For most women, pregnancy is a joyous time filled with much anticipation. It is, however, not the same for everyone. Some people feel afraid and apprehensive, and some are uncertain about how to best look after themselves and their unborn baby. Several Clinix Hospitals have maternity facilities, which means that advice and medical assistance is readily and easily accessible.
At Clinix, we also offer a Maternity Cash Package for expectant mothers so that they can have first-class care for the birth of their babies. This package includes one day of normal delivery and two days of post-delivery care, a free mother-and-baby pack, a framed photo of your baby, and free birth certificate registration.
Payment can be done on a lay bye basis over six months, prior to delivery. To book and make arrangements, contact Clinix Botshelong Empilweni Private Hospital on 011 861 6200.
Here are some guidelines on how to have a healthy pregnancy:
Make an appointment with your doctor as soon as you can.
When you find out that you are pregnant, make an appointment to see a doctor at your nearest Clinix Maternity Hospital. A doctor or midwife will be able to assist you with all the information you require and will perform all the relevant tests and examinations necessary for the first trimester.
Seeing your doctor from the very beginning means that you will have the best advice for a healthy pregnancy right from the start. Visit any of these Clinix Hospitals to ensure the best care for you and you baby.
– Botshlong Empilweni
– Dr SK Matseke
– Victoria Itokolle
– Tshepo Themba
– Naledi Nkanyezi
Would you be interested in Mom-to-be webinars? Let us know at: XXXXXX
Maintain a healthy diet
Eating well during pregnancy is essential for both mum and baby. This means ensuring that you eat a good balance of fruits and vegetables, carbohydrates, fats and proteins. While many believe that you need to ‘eat for two’ when you are expecting, this is certainly not the case. For the first and second trimester you should eat as you ordinarily would, and in the third trimester you may add up to 200 additional calories per day.
Vitamins also play a major role in a healthy pregnancy. Folic acid and vitamin D are critical for healthy development of your baby. There a many pregnancy multi-vitamins the market, all of which contain the correct doses for the needs of your growing baby. Be sure to drink enough fluids throughout as the amount of water in your body increases during pregnancy to help you maintain healthy blood pressure levels. If you are uncertain about your diet, talk to your doctor or midwife about what you should be eating.
Improve your food hygiene
Food hygiene is hugely important while you are expecting. Ensure that your hands have been thoroughly washed or sanitised before you handle any foods. Thoroughly wash your utensils, prepping boards and hands after handling raw meat of any kind.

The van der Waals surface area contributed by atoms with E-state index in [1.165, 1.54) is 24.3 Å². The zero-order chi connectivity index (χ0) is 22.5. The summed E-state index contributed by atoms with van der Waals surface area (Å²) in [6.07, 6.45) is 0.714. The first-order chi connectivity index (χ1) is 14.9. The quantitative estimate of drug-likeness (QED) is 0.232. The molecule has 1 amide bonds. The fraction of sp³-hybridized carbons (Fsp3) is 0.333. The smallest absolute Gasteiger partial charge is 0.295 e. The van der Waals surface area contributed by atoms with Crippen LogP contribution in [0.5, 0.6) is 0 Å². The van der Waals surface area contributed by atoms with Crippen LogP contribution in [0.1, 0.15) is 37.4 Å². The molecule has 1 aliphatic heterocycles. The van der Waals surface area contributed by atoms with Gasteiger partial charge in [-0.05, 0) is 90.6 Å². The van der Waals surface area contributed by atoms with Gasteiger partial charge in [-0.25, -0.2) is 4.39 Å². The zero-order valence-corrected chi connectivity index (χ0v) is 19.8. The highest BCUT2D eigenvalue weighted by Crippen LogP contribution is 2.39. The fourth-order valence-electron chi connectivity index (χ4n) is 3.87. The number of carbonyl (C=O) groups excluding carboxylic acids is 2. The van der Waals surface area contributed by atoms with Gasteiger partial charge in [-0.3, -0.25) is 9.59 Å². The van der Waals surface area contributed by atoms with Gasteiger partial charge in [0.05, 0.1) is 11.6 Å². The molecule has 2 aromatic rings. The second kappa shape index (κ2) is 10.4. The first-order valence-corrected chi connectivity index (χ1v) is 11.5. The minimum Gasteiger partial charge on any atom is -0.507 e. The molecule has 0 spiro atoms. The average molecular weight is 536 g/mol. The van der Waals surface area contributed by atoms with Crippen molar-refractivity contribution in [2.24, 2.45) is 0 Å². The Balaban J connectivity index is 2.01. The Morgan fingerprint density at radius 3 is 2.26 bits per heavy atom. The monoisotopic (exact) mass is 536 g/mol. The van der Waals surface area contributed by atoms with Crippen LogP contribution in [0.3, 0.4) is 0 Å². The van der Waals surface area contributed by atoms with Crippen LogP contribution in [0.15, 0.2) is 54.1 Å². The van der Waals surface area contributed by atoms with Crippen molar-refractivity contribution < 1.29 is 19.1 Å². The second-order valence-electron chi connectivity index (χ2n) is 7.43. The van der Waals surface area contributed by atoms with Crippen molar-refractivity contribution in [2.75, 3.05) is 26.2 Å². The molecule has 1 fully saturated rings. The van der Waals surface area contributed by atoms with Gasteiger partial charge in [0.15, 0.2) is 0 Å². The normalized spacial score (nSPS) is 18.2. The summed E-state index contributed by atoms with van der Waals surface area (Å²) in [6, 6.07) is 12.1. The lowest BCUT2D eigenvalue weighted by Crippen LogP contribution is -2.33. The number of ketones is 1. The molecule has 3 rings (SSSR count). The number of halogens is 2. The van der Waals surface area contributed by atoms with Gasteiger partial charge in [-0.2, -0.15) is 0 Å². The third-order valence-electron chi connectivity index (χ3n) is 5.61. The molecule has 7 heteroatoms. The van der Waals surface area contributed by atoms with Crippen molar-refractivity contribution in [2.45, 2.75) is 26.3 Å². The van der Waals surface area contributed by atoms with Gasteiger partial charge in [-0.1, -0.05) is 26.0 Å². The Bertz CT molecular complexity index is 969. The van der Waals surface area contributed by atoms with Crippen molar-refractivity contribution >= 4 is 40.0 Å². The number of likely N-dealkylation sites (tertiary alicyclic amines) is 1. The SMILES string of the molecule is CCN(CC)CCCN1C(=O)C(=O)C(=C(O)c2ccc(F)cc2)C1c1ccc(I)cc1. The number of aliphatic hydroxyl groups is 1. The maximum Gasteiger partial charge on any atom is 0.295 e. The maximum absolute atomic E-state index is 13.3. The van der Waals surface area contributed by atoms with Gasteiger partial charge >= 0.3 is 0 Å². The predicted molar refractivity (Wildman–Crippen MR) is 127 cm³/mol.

There are also some foods that you should be avoiding as they potentially carry bacteria or parasites that could be harmful to you or your baby. Listeriosis is of particular concern is it can cause miscarriage, and the following food should be avoided as they contain the listeria bacteria:
– Unpasteurised milk
– Undercooked or raw meats
– Pates such as chicken liver or duck pate
– Soft cheeses
– Raw or partially cooked eggs
Don’t forget to exercise
Gentle exercise, unless otherwise specified by your doctor or midwife, is safe throughout your pregnancy. In fact, exercise will:
– Helps you to cope with changes your body is going through, and the pressure on your joints during pregnancy.
– Help you maintain a healthy pregnancy weight.
– Increase you chance of an uncomplicated labour and birth.
– Improve your mood.
– Help prevent certain pregnancy complications.
– Help you return to your pre-pregnancy weight much easier.
Ask your doctor or midwife if you are unsure of what kind of exercises you should be doing. Safe exercise usually includes activities such as walking, swimming, or yoga. Many gyms also have classes specifically for pregnant women.
Avoid drinking and smoking
Drinking and smoking can negatively affect the growth and development of your baby. Pregnant women who regularly drink heavily are at risk of giving birth to babies with foetal alcohol spectrum disorders which can result in complications such as learning difficulties and birth defects.
If you smoke, it’s best to stop, for your own health and that of your baby. Smoking during pregnancy increases the risk of miscarriage, premature birth, and low birth weight. Stop as soon as you can – it’s never too late! Even stopping in the last few weeks of your pregnancy can benefit you both.
Get enough rest
Pregnancy can wreak havoc on your body, leaving you feeling exhausted. Take naps when you can, and be sure to get as much sleep as possible in the evenings. Put in place a relaxing bedtime routine to ensure that you unwind enough to have a good rest.
Some days being pregnant might feel overwhelming, and staying healthy might feel like hard work, and that’s ok too. Reach out to your doctor or midwife for support – we have dealt with it more times than we can count. At Clinix, we are here for you, and for your baby.